Make us your home page

Today’s top headlines delivered to you daily.

(View our Privacy Policy)

Nurse and historian Julie Obenreder, 98, delivered babies in western Pasco County

NEW PORT RICHEY — It's hard to imagine today as several modern hospitals serve hundreds of patients daily in western Pasco County. But until 1952, pregnant women had to drive to Tarpon Springs or Clearwater hospitals for care and delivery.

That's when Dr. Gerald Sprankel opened the Richey Clinic in a house just south of downtown. The nurse in charge: Julie Obenreder.

The clinic would serve more than 600 patients in the next eight years. Still, if you were a black woman in need of obstetrics, you had to find other options.

Mrs. Obenreder recognized their plight and without hesitation volunteered time and again to help in the one pocket of West Pasco where black families lived — the community known as Pine Hill. Until 1965, when the first hospital in New Port Richey opened to all in need, Mrs. Obenreder delivered at least 50 babies in Pine Hill at all hours of the day and night, free of charge.

That piece of history is included in West Pasco Heritage, a book published by the West Pasco Historical Society, which Mrs. Obenreder helped found in 1973.

"She made a real contribution to her community," offered granddaughter Julia McCutcheon.

Mrs. Obenreder died Thursday at Southern Pines Nursing Center, where she had moved only recently after breaking her shoulder blade in a fall. She was 98.

Julie Jenkins was born in 1913 in Wilcox, Pa. Her father was a glass blower and a baker. She studied nursing and on Dec. 31, 1932, married Roy Obenreder, who delivered coal by truck. They had a son and two daughters, including one with respiratory problems. In 1945, they moved to New Port Richey for the warmer climate.

Mrs. Obenreder had learned to play piano as a child. In her new community, she joined Our Lady Queen of Peace Catholic Church and became organist for the choir.

In 1971, she joined with Janet Lewis, the city's librarian, in an effort to create a local historical society. Mrs. Obenreder became the society's first president in 1974. "She was a meticulous note taker," said McCutcheon, who cared for her grandmother in the later years. "In her last days, she started having some trouble remember things. Fortunately, she had written everything down."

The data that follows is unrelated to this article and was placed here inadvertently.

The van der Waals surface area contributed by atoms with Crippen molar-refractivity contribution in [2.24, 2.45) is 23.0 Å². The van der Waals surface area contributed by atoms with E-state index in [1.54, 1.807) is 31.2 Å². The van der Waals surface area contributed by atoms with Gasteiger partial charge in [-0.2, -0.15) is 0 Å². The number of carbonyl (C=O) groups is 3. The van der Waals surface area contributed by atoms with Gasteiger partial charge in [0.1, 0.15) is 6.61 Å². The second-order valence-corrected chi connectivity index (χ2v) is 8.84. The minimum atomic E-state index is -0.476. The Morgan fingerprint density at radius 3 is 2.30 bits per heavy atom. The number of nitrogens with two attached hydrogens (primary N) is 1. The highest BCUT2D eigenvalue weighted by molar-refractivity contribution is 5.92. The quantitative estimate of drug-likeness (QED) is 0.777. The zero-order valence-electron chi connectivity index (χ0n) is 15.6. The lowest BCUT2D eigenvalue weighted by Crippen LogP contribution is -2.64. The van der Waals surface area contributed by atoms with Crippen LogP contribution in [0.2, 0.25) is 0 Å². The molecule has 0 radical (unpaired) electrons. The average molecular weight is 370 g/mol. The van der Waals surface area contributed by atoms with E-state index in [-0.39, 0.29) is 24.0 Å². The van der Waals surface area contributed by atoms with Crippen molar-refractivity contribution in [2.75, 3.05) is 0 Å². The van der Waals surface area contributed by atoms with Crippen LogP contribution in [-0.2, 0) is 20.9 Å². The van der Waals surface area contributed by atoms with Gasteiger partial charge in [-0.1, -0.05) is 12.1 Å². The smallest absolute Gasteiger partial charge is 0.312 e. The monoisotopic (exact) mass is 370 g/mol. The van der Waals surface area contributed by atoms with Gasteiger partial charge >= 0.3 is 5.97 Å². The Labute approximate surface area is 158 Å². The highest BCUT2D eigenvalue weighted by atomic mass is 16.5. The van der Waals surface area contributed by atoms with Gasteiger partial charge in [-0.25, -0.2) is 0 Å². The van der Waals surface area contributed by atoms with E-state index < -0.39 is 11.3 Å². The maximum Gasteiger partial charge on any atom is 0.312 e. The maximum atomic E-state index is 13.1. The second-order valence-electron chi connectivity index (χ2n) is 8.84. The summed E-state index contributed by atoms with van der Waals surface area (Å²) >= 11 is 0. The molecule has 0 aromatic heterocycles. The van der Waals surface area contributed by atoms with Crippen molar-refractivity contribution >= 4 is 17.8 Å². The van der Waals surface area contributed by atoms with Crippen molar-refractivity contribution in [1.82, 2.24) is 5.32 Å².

The area's history is housed in a building that served as the Seven Springs schoolhouse from 1913 to 1925. It was moved to Sims Park in 1981, and Roy Obenreder, who became a building contractor, was in charge of the renovations. Roy died in 1993 at age 80.

In addition to her many articles in West Pasco Heritage, Mrs. Obenreder also authored My Pioneer Days in West Pasco. She served one term on the New Port Richey City Council in the late 1970s.

.Fast facts

Julie Obenreder

Born: Jan. 7, 1913

Died: March 10, 2011

Survivors include daughter Connie Smith of New Port Richey, son James Obenreder of Fryburg, Pa., and numerous grandchildren and great-grandchildren.

Visitation is scheduled for 1 to 4 p.m. Sunday at Michels & Lundquist Funeral Home, 5228 Trouble Creek Road, New Port Richey. A funeral mass is scheduled for noon Monday at Our Lady Queen of Peace Catholic Church, 5340 High St., New Port Richey.

Nurse and historian Julie Obenreder, 98, delivered babies in western Pasco County 03/11/11 [Last modified: Friday, March 11, 2011 8:47pm]
Photo reprints | Article reprints

© 2017 Tampa Bay Times


Join the discussion: Click to view comments, add yours

  1. Two boys in critical condition after Largo crash


    LARGO — A 7-year-old boy was thrown from a car in a head-on crash on Starkey Road, and both he and a 6-year-old boy were in critical condition Sunday night, according to the Florida Highway Patrol.

  2. Trump's new order bars almost all travel from seven countries


    WASHINGTON — President Donald Trump on Sunday issued a new order banning almost all travel to the United States from seven countries, including most of the nations covered by his original travel ban, citing threats to national security posed by letting their citizens into the country.

    President Donald Trump speaks to reporters Sunday upon his return to the White House in Washington.
  3. Somehow, Rays' Chris Archer remains just shy of being an ace

    The Heater

    BALTIMORE — Chris Archer had another bad game Sunday.

    Chris Archer is sputtering to the finish line, his rough start on Sunday his fourth in his past five in which he hasn’t gotten past four innings.
  4. In Mexico City, hopes of finding quake survivors dwindle


    MEXICO CITY — Five days after the deadly magnitude 7.1 earthquake, the hulking wreckage of what used to be a seven-story office building is one of the last hopes: one of just two sites left where searchers believe they may still find someone trapped alive in Mexico City.

    Rescue workers search for survivors inside a felled office building in the Roma Norte neighborhood of Mexico City on Saturday.
  5. GOP health bill in major peril as resistance hardens among key senators


    WASHINGTON — The floundering Republican attempt to undo the Affordable Care Act met hardening resistance from key GOP senators Sunday that left it on the verge of collapse even as advocates vowed to keep pushing for a vote this week.

    Sen. Susan Collins, R-Maine, a moderate, said Sunday that it was “very difficult” to envision voting for this health-care bill.